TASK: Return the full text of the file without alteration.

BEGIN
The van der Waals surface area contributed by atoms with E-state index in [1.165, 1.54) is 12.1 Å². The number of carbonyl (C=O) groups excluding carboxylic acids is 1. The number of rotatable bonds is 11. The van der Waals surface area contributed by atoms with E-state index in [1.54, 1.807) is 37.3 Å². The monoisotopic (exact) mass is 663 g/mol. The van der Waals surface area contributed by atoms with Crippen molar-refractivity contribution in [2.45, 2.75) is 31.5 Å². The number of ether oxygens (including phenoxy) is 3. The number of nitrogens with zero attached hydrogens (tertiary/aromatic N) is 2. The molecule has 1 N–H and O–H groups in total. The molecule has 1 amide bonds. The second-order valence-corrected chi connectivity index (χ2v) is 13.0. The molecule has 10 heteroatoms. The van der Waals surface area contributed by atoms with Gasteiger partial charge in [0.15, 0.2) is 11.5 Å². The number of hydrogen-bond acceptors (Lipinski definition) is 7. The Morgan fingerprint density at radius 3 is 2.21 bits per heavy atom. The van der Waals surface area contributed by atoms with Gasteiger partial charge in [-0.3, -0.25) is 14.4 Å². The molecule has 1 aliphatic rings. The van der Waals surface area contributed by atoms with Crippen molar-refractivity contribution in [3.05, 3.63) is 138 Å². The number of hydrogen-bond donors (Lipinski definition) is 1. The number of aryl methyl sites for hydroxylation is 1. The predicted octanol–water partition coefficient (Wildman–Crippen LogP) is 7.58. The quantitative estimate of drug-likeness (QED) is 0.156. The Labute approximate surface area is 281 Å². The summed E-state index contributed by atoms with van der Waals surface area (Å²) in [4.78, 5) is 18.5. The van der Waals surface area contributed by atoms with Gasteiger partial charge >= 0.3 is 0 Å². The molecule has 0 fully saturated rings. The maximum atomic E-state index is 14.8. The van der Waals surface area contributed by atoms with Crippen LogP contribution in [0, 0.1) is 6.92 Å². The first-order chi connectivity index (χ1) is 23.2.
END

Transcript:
The van der Waals surface area contributed by atoms with E-state index in [1.165, 1.54) is 12.1 Å². The number of carbonyl (C=O) groups excluding carboxylic acids is 1. The number of rotatable bonds is 11. The van der Waals surface area contributed by atoms with E-state index in [1.54, 1.807) is 37.3 Å². The monoisotopic (exact) mass is 663 g/mol. The van der Waals surface area contributed by atoms with Crippen molar-refractivity contribution in [2.45, 2.75) is 31.5 Å². The number of ether oxygens (including phenoxy) is 3. The number of nitrogens with zero attached hydrogens (tertiary/aromatic N) is 2. The molecule has 1 N–H and O–H groups in total. The molecule has 1 amide bonds. The second-order valence-corrected chi connectivity index (χ2v) is 13.0. The molecule has 10 heteroatoms. The van der Waals surface area contributed by atoms with Gasteiger partial charge in [0.15, 0.2) is 11.5 Å². The number of hydrogen-bond acceptors (Lipinski definition) is 7. The Morgan fingerprint density at radius 3 is 2.21 bits per heavy atom. The van der Waals surface area contributed by atoms with Gasteiger partial charge in [-0.3, -0.25) is 14.4 Å². The molecule has 1 aliphatic rings. The van der Waals surface area contributed by atoms with Crippen molar-refractivity contribution in [3.05, 3.63) is 138 Å². The number of hydrogen-bond donors (Lipinski definition) is 1. The number of aryl methyl sites for hydroxylation is 1. The predicted octanol–water partition coefficient (Wildman–Crippen LogP) is 7.58. The quantitative estimate of drug-likeness (QED) is 0.156. The Labute approximate surface area is 281 Å². The summed E-state index contributed by atoms with van der Waals surface area (Å²) in [4.78, 5) is 18.5. The van der Waals surface area contributed by atoms with Gasteiger partial charge >= 0.3 is 0 Å². The molecule has 0 fully saturated rings. The maximum atomic E-state index is 14.8. The van der Waals surface area contributed by atoms with Crippen LogP contribution in [0, 0.1) is 6.92 Å². The first-order chi connectivity index (χ1) is 23.2.